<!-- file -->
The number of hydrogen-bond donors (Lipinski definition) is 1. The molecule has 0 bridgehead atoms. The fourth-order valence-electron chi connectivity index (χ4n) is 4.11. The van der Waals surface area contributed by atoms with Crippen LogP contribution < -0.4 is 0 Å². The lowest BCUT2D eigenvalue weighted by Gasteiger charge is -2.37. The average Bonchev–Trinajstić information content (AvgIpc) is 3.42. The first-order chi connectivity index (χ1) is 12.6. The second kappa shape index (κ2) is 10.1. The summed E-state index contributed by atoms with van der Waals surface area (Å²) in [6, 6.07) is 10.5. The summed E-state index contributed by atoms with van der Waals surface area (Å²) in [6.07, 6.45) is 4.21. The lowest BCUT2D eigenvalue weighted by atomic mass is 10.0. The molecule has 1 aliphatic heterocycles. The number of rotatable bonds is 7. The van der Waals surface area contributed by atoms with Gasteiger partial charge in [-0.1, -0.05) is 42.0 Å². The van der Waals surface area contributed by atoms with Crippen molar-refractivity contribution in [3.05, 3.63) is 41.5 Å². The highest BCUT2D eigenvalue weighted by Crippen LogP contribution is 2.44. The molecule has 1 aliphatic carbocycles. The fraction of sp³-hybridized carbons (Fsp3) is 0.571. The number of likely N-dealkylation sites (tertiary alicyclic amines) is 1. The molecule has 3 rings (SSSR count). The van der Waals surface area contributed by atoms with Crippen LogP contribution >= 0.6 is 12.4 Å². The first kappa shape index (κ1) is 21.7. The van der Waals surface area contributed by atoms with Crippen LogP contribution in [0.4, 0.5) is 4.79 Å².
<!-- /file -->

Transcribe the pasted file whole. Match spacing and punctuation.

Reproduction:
The number of hydrogen-bond donors (Lipinski definition) is 1. The molecule has 0 bridgehead atoms. The fourth-order valence-electron chi connectivity index (χ4n) is 4.11. The van der Waals surface area contributed by atoms with Crippen LogP contribution < -0.4 is 0 Å². The lowest BCUT2D eigenvalue weighted by Gasteiger charge is -2.37. The average Bonchev–Trinajstić information content (AvgIpc) is 3.42. The first-order chi connectivity index (χ1) is 12.6. The second kappa shape index (κ2) is 10.1. The summed E-state index contributed by atoms with van der Waals surface area (Å²) in [6, 6.07) is 10.5. The summed E-state index contributed by atoms with van der Waals surface area (Å²) in [6.07, 6.45) is 4.21. The lowest BCUT2D eigenvalue weighted by atomic mass is 10.0. The molecule has 1 aliphatic heterocycles. The number of rotatable bonds is 7. The van der Waals surface area contributed by atoms with Gasteiger partial charge in [-0.1, -0.05) is 42.0 Å². The van der Waals surface area contributed by atoms with Crippen molar-refractivity contribution in [3.05, 3.63) is 41.5 Å². The highest BCUT2D eigenvalue weighted by Crippen LogP contribution is 2.44. The molecule has 1 aliphatic carbocycles. The fraction of sp³-hybridized carbons (Fsp3) is 0.571. The number of likely N-dealkylation sites (tertiary alicyclic amines) is 1. The molecule has 3 rings (SSSR count). The van der Waals surface area contributed by atoms with Crippen LogP contribution >= 0.6 is 12.4 Å². The first kappa shape index (κ1) is 21.7. The van der Waals surface area contributed by atoms with Crippen LogP contribution in [0.4, 0.5) is 4.79 Å².